That's one way to think of the reorganization meetings that Vermont's major political parties are currently holding in towns around the state.
Like baseball's pre-season exhibition games, these gatherings generally attract only fanatical followers of the sport. And in addition to prepping for the big contests ahead, the teams use these laid-back occasions to honor retired heroes, rev up excitement for the current roster and showcase promising rookies.
At Burlington's Democratic Party reorganization meeting last night, for example, past stars such as former city councilors Bill Keogh and Ed Adrian schmoozed with members of today's council lineup, including Tom Ayres, Chip Mason, Norm Blais and team captain Joan Shannon. State lawmakers representing Burlington districts, including Joey Donovan (pictured below with Ayres), were on hand to report on their doings in Montpelier.
Mayor Miro Weinberger was hailed as the all-star slugger for the local Dem side. He smiled modestly in response to the ovations he received before, during and after his animated 10-minute pep talk to the 50 or so faithful gathered in Burlington City Hall. The Contois Auditorium spotlight was also aimed briefly at Emily Lee, who almost made the council team in last March's election and seems poised to try again soon.
While attendees clearly enjoy mingling and preening, these esoteric rituals are actually mandated under state law. Title 17, Chapter 45 of Vermont's elections law requires the state's major parties to hold reorganization meetings on a town-by-town basis between September 10 and September 30 of what political pros refer to as off-years. These are the odd-numbered years, such as 2013, when statewide elections are not scheduled.
The meetings may be fun for participants, but they can be a headache for party bosses who work behind the scenes to ensure compliance with provisions of a state elections law with which only technocrats are acquainted. "There's a lot of paperwork involved," says Progressive Party director Robert Millar. "You've also got to try and persuade people to step up and hold meetings in towns."
The law stipulates that a major party must convene reorganization meetings of at least three individuals in a minimum of 15 of Vermont's 246 towns and cities in order to get automatic inclusion on election ballots. No petitioning required. The state's three major parties at present — Democratic, Republican and Progressive — have no trouble crossing that threshold, but the number of meetings each manages to hold serves as a telling indicator of the relative pulling power of the donkey, elephant and moose.
Vermont Democratic spokesman Ryan Emerson boasts that his party expects to hold more than 200 town meetings during the current reorganization cycle. The Republicans are aiming for about 150, says party political director Brent Burns. And Progs may meet in as many as 75 towns, Millar projects.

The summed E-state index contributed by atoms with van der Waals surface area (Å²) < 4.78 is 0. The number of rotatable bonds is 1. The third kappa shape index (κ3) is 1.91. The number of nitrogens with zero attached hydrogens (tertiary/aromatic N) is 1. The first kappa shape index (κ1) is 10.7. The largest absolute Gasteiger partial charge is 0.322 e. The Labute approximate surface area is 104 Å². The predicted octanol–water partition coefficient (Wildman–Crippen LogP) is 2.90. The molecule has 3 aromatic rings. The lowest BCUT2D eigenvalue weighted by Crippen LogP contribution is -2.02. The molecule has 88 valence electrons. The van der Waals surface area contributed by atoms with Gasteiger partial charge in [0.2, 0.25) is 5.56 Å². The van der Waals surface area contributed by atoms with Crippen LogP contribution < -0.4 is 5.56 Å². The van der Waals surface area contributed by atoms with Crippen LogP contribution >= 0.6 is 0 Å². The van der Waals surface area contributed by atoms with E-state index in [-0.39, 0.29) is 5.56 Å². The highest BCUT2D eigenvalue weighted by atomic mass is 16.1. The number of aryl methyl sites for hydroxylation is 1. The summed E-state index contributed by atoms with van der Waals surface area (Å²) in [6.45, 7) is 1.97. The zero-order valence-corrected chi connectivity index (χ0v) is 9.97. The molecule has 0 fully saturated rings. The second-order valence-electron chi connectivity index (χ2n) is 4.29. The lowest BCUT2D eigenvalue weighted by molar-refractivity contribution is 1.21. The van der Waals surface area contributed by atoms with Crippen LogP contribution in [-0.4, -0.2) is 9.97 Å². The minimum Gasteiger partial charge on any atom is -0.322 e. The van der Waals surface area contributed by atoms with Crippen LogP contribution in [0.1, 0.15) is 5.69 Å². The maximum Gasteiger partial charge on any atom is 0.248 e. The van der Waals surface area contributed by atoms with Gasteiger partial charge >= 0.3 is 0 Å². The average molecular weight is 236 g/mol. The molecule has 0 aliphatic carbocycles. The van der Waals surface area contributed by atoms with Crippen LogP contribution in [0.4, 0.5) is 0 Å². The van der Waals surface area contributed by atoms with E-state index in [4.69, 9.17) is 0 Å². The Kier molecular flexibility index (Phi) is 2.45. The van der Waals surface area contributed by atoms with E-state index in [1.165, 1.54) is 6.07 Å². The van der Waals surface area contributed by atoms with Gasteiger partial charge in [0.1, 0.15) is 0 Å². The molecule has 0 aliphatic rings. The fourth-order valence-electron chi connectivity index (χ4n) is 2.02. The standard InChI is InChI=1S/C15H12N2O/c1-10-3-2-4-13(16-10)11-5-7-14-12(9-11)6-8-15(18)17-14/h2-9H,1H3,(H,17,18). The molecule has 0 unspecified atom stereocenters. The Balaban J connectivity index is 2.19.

These meetings lay the foundation for each party's infrastructure. They're as grassrootsy as it gets.
Committees assembled at the town level choose delegates to the parties' county meetings in October, which in turn send reps to state conventions in November.
"If you wish to be among the power-wielders at any level of the party, this is where you start," the state GOP advised red-minded Vermonters in an announcement for its current round of town reorgs. "Those who show up at the town meetings have the potential to attain key party positions at the town and county level."
To comply with the elections law, a town unit of a party has to fill five offices: chair, vice chair, secretary, treasurer and assistant treasurer. It's OK for one individual to hold up to two of those unpaid jobs, which amount to entry-level positions for electoral aspirants, fixes for political junkies and hobbies for retirees.
The process seldom involves actual competition. At the Burlington Dems' do, for instance, only one person was nominated for each of the five posts. All were then installed by unanimous acclimation, including the candidate for treasurer who was not present at the meeting.
The Queen City's doughty band of Republicans also met last night, at the Miller Center in the New North End. Burlington's Progs are set to assemble on Sunday at the Integrated Arts Academy in their Old North End redoubt. The party is billing its gathering as a "raucous caucus," but it may not be any noisier than the Dems' session. Speakers strained to be heard last night above the blare of bands performing at Red Square, just across Church Street from city hall.